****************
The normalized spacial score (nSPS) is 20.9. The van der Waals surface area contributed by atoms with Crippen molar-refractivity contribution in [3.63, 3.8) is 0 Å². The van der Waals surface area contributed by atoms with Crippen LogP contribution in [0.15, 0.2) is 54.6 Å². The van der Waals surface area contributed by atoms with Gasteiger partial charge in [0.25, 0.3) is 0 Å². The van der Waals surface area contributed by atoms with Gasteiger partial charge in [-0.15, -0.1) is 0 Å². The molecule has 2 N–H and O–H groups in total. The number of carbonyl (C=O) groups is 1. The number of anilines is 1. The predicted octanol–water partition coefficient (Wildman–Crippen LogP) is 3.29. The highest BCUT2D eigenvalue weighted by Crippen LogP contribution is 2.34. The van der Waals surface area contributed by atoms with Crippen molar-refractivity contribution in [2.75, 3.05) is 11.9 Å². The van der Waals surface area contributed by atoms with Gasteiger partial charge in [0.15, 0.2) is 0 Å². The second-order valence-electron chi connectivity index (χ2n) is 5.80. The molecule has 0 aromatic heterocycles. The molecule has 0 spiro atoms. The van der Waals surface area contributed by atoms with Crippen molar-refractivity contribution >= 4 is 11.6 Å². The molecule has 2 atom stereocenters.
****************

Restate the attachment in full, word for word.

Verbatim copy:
The normalized spacial score (nSPS) is 20.9. The van der Waals surface area contributed by atoms with Crippen molar-refractivity contribution in [3.63, 3.8) is 0 Å². The van der Waals surface area contributed by atoms with Crippen LogP contribution in [0.15, 0.2) is 54.6 Å². The van der Waals surface area contributed by atoms with Gasteiger partial charge in [0.25, 0.3) is 0 Å². The van der Waals surface area contributed by atoms with Gasteiger partial charge in [-0.15, -0.1) is 0 Å². The molecule has 2 N–H and O–H groups in total. The number of carbonyl (C=O) groups is 1. The number of anilines is 1. The predicted octanol–water partition coefficient (Wildman–Crippen LogP) is 3.29. The highest BCUT2D eigenvalue weighted by Crippen LogP contribution is 2.34. The van der Waals surface area contributed by atoms with Crippen molar-refractivity contribution in [2.75, 3.05) is 11.9 Å². The van der Waals surface area contributed by atoms with Gasteiger partial charge in [0.15, 0.2) is 0 Å². The second-order valence-electron chi connectivity index (χ2n) is 5.80. The molecule has 0 aromatic heterocycles. The molecule has 0 spiro atoms. The van der Waals surface area contributed by atoms with Crippen molar-refractivity contribution >= 4 is 11.6 Å². The molecule has 2 atom stereocenters.